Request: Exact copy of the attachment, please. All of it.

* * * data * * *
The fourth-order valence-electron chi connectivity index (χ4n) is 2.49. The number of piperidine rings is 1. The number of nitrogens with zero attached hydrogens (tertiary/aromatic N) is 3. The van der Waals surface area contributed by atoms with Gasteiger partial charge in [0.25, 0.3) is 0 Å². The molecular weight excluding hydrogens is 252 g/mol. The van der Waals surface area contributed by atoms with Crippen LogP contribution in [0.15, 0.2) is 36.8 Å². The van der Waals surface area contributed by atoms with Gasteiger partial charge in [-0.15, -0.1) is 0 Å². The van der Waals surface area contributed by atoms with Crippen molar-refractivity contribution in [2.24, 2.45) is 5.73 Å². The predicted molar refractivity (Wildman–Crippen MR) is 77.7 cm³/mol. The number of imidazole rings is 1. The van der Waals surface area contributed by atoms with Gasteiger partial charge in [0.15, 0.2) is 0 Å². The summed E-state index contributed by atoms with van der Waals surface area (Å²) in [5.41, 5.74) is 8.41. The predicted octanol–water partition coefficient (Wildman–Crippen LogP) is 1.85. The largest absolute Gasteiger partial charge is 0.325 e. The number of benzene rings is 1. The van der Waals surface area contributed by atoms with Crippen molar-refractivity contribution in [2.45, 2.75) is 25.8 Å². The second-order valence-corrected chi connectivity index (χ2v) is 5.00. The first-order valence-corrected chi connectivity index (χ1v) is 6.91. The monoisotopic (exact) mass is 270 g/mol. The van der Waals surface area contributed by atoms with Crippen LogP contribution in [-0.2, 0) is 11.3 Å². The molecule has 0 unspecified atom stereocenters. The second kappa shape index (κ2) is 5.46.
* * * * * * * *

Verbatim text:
The fourth-order valence-electron chi connectivity index (χ4n) is 2.49. The number of piperidine rings is 1. The number of nitrogens with zero attached hydrogens (tertiary/aromatic N) is 3. The van der Waals surface area contributed by atoms with Gasteiger partial charge in [0.25, 0.3) is 0 Å². The molecular weight excluding hydrogens is 252 g/mol. The van der Waals surface area contributed by atoms with Crippen LogP contribution in [0.15, 0.2) is 36.8 Å². The van der Waals surface area contributed by atoms with Gasteiger partial charge in [-0.15, -0.1) is 0 Å². The van der Waals surface area contributed by atoms with Crippen molar-refractivity contribution in [2.24, 2.45) is 5.73 Å². The predicted molar refractivity (Wildman–Crippen MR) is 77.7 cm³/mol. The number of imidazole rings is 1. The van der Waals surface area contributed by atoms with Gasteiger partial charge in [0.15, 0.2) is 0 Å². The summed E-state index contributed by atoms with van der Waals surface area (Å²) in [5.41, 5.74) is 8.41. The predicted octanol–water partition coefficient (Wildman–Crippen LogP) is 1.85. The largest absolute Gasteiger partial charge is 0.325 e. The number of benzene rings is 1. The van der Waals surface area contributed by atoms with Crippen molar-refractivity contribution in [2.45, 2.75) is 25.8 Å². The second-order valence-corrected chi connectivity index (χ2v) is 5.00. The first-order valence-corrected chi connectivity index (χ1v) is 6.91. The monoisotopic (exact) mass is 270 g/mol. The van der Waals surface area contributed by atoms with Crippen LogP contribution in [-0.2, 0) is 11.3 Å². The molecule has 0 unspecified atom stereocenters. The second kappa shape index (κ2) is 5.46.